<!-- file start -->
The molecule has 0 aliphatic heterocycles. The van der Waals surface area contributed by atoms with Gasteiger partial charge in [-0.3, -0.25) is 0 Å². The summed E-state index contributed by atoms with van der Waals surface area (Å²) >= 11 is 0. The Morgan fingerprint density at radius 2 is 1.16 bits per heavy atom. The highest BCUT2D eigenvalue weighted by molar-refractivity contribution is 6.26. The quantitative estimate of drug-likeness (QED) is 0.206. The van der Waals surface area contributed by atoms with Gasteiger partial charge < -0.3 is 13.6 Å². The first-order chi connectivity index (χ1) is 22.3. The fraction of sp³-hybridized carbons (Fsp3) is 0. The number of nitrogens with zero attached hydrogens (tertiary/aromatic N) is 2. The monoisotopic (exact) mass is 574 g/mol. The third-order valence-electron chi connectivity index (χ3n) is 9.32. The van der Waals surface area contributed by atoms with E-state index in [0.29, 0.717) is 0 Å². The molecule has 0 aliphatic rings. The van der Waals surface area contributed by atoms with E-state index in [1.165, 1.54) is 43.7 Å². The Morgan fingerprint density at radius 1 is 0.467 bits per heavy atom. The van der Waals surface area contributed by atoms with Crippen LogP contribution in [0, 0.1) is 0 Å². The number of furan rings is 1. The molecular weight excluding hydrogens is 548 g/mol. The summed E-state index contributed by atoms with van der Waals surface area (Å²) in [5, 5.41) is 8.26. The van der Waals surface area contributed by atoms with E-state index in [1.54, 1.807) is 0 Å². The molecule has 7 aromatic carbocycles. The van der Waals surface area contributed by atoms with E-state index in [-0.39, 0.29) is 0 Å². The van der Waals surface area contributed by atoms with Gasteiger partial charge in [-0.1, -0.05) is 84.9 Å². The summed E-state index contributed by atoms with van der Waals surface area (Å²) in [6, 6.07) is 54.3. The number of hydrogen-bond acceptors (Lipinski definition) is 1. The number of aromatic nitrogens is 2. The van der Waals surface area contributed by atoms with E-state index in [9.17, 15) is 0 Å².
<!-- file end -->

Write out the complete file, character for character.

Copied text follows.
The molecule has 0 aliphatic heterocycles. The van der Waals surface area contributed by atoms with Gasteiger partial charge in [-0.3, -0.25) is 0 Å². The summed E-state index contributed by atoms with van der Waals surface area (Å²) >= 11 is 0. The Morgan fingerprint density at radius 2 is 1.16 bits per heavy atom. The highest BCUT2D eigenvalue weighted by molar-refractivity contribution is 6.26. The quantitative estimate of drug-likeness (QED) is 0.206. The van der Waals surface area contributed by atoms with Gasteiger partial charge < -0.3 is 13.6 Å². The first-order chi connectivity index (χ1) is 22.3. The fraction of sp³-hybridized carbons (Fsp3) is 0. The number of nitrogens with zero attached hydrogens (tertiary/aromatic N) is 2. The monoisotopic (exact) mass is 574 g/mol. The third-order valence-electron chi connectivity index (χ3n) is 9.32. The van der Waals surface area contributed by atoms with E-state index in [0.29, 0.717) is 0 Å². The molecule has 0 aliphatic rings. The van der Waals surface area contributed by atoms with E-state index in [1.165, 1.54) is 43.7 Å². The Morgan fingerprint density at radius 1 is 0.467 bits per heavy atom. The van der Waals surface area contributed by atoms with Crippen LogP contribution in [0, 0.1) is 0 Å². The number of furan rings is 1. The molecular weight excluding hydrogens is 548 g/mol. The summed E-state index contributed by atoms with van der Waals surface area (Å²) in [5, 5.41) is 8.26. The van der Waals surface area contributed by atoms with E-state index in [1.54, 1.807) is 0 Å². The molecule has 7 aromatic carbocycles. The van der Waals surface area contributed by atoms with E-state index in [-0.39, 0.29) is 0 Å². The van der Waals surface area contributed by atoms with Gasteiger partial charge in [-0.1, -0.05) is 84.9 Å². The summed E-state index contributed by atoms with van der Waals surface area (Å²) in [6, 6.07) is 54.3. The number of hydrogen-bond acceptors (Lipinski definition) is 1. The number of aromatic nitrogens is 2. The van der Waals surface area contributed by atoms with E-state index in [9.17, 15) is 0 Å².